- 3. Griesdale DE, de Souza RJ, van Dam RM, Heyland DK, Cook DJ, et al. (2009) Intensive insulin therapy and mortality among critically ill patients: a meta-analysis including nice-sugar study data. CMAJ 180: 821–827.
- 4. Bagshaw S, Bellomo R, Jacka M, Egi M, Hart G, et al. (2009) The impact of early hypoglycaemia and blood glucose variability on outcome in critical illness. Crit Care 13: R91.
- 5. Egi M, Bellomo R, Stachowski E, French CJ, Hart G (2006) Variability of blood glucose concentration and short-term mortality in critically ill patients. Anesthesiology 105: 244–252.
- 6. Krinsley JS (2008) Glycemic variability: a strong independent predictor of mortality in critically ill patients. Crit Care Med 36: 3008–3013.
- 7. Chase JG, Le Compte AJ, Suhaimi F, Shaw GM, Lynn A, et al. (2008) Implementation and evaluation of the SPRINT protocol for tight glycaemic control in critically ill patients: a clinical practice change. Crit Care 12: R45.
- 8. Langouche L, Vander Perre S, Wouters PJ, D'Hoore A, Hansen TK, et al. (2007) Effect of intensive insulin therapy on insulin sensitivity in the critically ill. J Clin Endocrinol Metab 92: 3890–3897.
- 9. Lin J, Lee D, Chase JG, Shaw GM, Le Compte A, et al. (2008) Stochastic modelling of insulin sensitivity and adaptive glycemic control for critical care. Comput Methods Programs Biomed 89: 141–152.
- 10. Chase JG, Shaw G, Le Compte A, Lonergan T, Willacy M, et al. (2008) Implementation and evaluation of the SPRINT protocol for tight glycaemic control in critically ill patients: a clinical practice change. Crit Care 12: R45.
- 11. Hintze JL, Nelson RD (1998) Violin plots: A box plot-density trace synergism. Amer Statistician 52: 181–184.
- 12. Cleveland WS (1979) Robust locally weighted regression and smoothing scatterplots. J Amer Statist Assoc 74: 829–836.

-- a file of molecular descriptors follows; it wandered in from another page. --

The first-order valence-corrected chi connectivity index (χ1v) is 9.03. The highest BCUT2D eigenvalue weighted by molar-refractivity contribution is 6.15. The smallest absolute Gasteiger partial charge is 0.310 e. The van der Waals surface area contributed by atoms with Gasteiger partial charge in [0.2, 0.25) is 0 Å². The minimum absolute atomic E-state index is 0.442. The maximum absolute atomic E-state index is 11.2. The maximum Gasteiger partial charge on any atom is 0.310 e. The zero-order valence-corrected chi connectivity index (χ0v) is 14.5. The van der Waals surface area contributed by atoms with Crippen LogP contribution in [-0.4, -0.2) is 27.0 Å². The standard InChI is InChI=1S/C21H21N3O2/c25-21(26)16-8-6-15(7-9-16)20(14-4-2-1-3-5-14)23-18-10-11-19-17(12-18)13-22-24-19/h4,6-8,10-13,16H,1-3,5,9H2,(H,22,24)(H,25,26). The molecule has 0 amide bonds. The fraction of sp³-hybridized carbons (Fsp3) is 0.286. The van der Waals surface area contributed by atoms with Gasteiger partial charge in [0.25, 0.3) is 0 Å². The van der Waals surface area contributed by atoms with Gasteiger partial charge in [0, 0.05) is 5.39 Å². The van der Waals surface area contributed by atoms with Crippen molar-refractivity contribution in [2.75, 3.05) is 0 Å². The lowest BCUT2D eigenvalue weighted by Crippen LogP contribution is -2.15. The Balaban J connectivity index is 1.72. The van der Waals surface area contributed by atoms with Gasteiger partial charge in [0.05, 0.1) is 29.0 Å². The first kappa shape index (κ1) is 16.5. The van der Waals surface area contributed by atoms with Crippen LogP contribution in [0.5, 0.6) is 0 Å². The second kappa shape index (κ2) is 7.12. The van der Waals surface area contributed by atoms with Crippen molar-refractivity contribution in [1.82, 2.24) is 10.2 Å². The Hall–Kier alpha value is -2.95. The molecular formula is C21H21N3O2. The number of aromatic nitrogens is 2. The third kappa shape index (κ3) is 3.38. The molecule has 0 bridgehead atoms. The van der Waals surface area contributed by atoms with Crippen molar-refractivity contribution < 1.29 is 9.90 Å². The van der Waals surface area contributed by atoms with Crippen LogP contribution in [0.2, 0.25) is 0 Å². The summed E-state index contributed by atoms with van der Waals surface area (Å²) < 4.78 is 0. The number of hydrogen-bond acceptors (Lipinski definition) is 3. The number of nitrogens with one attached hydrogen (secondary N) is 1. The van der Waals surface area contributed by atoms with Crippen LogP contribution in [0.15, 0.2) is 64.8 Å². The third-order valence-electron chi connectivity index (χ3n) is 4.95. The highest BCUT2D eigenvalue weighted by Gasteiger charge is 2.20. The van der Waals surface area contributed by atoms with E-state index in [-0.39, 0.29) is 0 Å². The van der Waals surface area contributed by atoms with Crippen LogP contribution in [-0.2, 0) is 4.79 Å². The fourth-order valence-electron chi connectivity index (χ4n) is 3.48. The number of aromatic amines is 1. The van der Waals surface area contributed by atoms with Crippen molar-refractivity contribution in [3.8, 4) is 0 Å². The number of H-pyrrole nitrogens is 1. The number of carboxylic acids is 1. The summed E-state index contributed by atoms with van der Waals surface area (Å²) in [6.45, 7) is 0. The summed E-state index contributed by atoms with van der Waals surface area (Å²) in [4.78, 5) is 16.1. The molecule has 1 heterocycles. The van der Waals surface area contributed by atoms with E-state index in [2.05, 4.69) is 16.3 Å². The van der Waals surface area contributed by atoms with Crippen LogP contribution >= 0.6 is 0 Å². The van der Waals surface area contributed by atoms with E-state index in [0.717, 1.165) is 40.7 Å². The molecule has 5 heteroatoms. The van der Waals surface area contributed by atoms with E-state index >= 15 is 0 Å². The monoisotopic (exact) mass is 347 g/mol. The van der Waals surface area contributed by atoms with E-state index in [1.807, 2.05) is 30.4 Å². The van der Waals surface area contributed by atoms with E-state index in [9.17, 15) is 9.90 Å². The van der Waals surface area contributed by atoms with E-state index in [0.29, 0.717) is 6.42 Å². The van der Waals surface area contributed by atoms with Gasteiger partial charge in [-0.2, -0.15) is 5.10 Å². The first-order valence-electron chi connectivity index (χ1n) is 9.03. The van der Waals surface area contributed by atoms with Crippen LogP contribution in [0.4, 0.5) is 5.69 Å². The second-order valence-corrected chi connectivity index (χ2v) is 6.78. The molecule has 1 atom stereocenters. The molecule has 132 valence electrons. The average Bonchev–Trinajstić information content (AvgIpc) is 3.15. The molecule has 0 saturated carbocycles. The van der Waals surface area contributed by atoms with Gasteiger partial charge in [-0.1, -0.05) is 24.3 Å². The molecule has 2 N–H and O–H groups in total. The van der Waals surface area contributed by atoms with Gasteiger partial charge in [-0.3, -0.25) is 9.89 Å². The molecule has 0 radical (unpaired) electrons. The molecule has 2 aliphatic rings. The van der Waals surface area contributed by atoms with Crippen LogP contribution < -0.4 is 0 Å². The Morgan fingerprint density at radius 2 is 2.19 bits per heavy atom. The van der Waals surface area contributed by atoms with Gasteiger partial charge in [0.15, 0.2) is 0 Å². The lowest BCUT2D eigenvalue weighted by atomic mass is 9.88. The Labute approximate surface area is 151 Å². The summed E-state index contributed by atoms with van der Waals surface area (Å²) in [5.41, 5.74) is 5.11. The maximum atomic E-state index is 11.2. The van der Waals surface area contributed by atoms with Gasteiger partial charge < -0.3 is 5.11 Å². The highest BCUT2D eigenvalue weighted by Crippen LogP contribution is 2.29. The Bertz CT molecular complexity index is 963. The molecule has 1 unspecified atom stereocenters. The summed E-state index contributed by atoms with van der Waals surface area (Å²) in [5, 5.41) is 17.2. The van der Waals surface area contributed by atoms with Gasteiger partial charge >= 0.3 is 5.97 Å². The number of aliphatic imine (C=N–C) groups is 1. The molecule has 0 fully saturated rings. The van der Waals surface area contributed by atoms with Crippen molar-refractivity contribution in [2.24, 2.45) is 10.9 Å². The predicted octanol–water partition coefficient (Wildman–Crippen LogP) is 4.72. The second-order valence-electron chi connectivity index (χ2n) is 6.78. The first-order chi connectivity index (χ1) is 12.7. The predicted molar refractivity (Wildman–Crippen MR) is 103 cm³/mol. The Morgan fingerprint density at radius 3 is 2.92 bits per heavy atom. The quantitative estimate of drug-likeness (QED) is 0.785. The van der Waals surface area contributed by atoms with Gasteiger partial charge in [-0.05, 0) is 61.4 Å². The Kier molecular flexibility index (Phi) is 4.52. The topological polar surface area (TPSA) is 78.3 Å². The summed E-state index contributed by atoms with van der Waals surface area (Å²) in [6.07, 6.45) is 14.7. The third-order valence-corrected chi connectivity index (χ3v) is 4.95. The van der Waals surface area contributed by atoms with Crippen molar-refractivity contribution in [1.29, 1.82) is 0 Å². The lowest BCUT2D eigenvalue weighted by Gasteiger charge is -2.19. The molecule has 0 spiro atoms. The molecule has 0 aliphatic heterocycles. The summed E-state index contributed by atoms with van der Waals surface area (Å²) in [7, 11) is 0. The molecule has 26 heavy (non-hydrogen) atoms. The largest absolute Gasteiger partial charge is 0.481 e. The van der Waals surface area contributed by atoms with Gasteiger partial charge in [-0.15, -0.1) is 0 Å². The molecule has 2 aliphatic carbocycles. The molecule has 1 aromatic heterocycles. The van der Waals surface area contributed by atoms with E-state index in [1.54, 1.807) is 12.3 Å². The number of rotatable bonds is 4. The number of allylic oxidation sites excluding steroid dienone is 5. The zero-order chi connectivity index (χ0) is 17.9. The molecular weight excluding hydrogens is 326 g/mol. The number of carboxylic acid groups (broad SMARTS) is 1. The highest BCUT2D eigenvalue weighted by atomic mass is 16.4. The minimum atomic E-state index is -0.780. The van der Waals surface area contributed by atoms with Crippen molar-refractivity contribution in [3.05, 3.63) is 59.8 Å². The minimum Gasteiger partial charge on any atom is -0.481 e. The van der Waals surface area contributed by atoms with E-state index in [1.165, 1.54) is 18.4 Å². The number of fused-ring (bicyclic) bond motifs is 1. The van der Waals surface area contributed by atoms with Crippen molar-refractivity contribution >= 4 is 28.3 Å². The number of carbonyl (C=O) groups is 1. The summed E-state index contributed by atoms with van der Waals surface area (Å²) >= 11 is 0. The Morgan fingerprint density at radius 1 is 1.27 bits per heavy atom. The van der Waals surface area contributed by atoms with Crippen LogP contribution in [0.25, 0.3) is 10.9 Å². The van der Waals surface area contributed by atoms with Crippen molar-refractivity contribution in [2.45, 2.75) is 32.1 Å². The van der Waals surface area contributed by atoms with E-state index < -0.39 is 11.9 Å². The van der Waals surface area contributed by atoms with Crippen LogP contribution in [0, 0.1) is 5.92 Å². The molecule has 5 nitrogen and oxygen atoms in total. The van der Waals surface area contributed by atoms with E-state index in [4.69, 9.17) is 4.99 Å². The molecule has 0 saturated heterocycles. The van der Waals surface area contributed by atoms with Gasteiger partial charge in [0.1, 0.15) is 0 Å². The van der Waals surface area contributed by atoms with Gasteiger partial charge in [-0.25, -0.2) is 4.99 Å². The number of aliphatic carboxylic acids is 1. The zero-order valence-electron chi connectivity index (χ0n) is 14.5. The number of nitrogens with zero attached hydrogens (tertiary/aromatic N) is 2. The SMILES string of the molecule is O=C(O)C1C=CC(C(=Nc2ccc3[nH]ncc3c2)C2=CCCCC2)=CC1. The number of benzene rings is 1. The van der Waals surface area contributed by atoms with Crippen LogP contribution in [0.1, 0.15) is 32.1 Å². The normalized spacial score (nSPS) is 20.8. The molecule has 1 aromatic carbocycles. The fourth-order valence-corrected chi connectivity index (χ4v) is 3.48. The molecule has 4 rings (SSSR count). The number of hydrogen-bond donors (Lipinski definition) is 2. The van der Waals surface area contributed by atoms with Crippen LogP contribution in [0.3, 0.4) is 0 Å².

- 13. Pinheiro JC, Bates DM (2000) Mixed Effects Models in S and S-Plus. New York: Springer.
- 14. Brown H, Prescott R (2006) Applied Mixed Models in Medicine. New York: Wiley.
- 15. Fox J, Weisberg S (2011) An R Companion to Applied Regression. Thousand Oaks: Sage.
- 16. Fritzmaurice GM, Laird NM, Ware JH (2004) Applied Longitudinal Analysis. Hoboken: Wiley-Interscience.
- 17. Hsu J (1996) Multiple Comparisons: Theory and Methods. Boca Raton: Chapman and Hall/CRC.
- 18. R Core Team (2012) R: A Language and Environment for Statistical Computing. R Foundation for Statistical Computing, Vienna, Austria. URL http://www.R-project.org/. ISBN 3-900051-07-0.
- 19. Pinheiro J, Bates D, DebRoy S, Sarkar D, R Core Team (2012) nlme: Linear and Nonlinear Mixed Effects Models. R package version 3.1–104.
- 20. Bates D, Maechler M, Bolker B (2012) lme4: Linear mixed-effects models using S4 classes. URL http://CRAN.R-project.org/package=lme4. R package version 0.999999-0.
- 21. Preiser JC, Devos P, Ruiz-Santana S, Mélot C, Annane D, et al. (2009) A prospective randomised multi-centre controlled trial on tight glucose control by intensive insulin therapy in adult intensive care units: the Glucontrol study. Intensive Care Med 35: 1738–1748.
- 22. Pretty C, Chase JG, Lin J, Shaw GM, Le Compte A, et al. (2011) Impact of glucocorticoids on insulin resistance in the critically ill. Comput Methods Programs Biomed 102: 172–180.
- 23. Moghissi ES, Korytkowski MT, DiNardo M, Einhorn D, Hellman R, et al. (2009) American as-sociation of clinical endocrinologists and american diabetes association consensus statement on inpatient glycemic control. Diab Care 32: 1119–1131.
- 24. Suhaimi F, Le Compte A, Preiser JC, Shaw GM, Massion P, et al. (2010) What makes tight glycemic control tight? The impact of variability and nutrition in two clinical studies. J Diabetes Sci Technol 4: 284–298.